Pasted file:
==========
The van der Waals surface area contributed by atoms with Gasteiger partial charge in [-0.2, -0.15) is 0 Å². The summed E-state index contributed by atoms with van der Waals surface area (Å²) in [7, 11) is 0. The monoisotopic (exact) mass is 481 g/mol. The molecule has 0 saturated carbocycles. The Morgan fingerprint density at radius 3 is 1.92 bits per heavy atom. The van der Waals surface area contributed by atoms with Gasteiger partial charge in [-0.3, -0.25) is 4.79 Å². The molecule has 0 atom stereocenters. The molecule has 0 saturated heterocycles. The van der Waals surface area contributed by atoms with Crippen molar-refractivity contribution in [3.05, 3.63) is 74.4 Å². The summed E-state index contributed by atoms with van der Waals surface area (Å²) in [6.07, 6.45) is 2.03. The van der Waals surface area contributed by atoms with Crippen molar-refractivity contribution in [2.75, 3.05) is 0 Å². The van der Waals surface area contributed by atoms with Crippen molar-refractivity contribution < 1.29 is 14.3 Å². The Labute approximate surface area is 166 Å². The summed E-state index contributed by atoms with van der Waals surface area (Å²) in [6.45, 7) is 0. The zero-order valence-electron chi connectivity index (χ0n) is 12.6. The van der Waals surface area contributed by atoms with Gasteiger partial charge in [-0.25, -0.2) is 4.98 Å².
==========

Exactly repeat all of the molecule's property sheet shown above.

The van der Waals surface area contributed by atoms with Gasteiger partial charge in [-0.2, -0.15) is 0 Å². The summed E-state index contributed by atoms with van der Waals surface area (Å²) in [7, 11) is 0. The monoisotopic (exact) mass is 481 g/mol. The molecule has 0 saturated carbocycles. The Morgan fingerprint density at radius 3 is 1.92 bits per heavy atom. The van der Waals surface area contributed by atoms with Gasteiger partial charge in [-0.3, -0.25) is 4.79 Å². The molecule has 0 atom stereocenters. The molecule has 0 saturated heterocycles. The van der Waals surface area contributed by atoms with Crippen molar-refractivity contribution in [3.05, 3.63) is 74.4 Å². The summed E-state index contributed by atoms with van der Waals surface area (Å²) in [6.07, 6.45) is 2.03. The van der Waals surface area contributed by atoms with Crippen molar-refractivity contribution in [2.75, 3.05) is 0 Å². The van der Waals surface area contributed by atoms with Crippen molar-refractivity contribution < 1.29 is 14.3 Å². The Labute approximate surface area is 166 Å². The summed E-state index contributed by atoms with van der Waals surface area (Å²) in [6.45, 7) is 0. The zero-order valence-electron chi connectivity index (χ0n) is 12.6. The van der Waals surface area contributed by atoms with Gasteiger partial charge in [-0.25, -0.2) is 4.98 Å².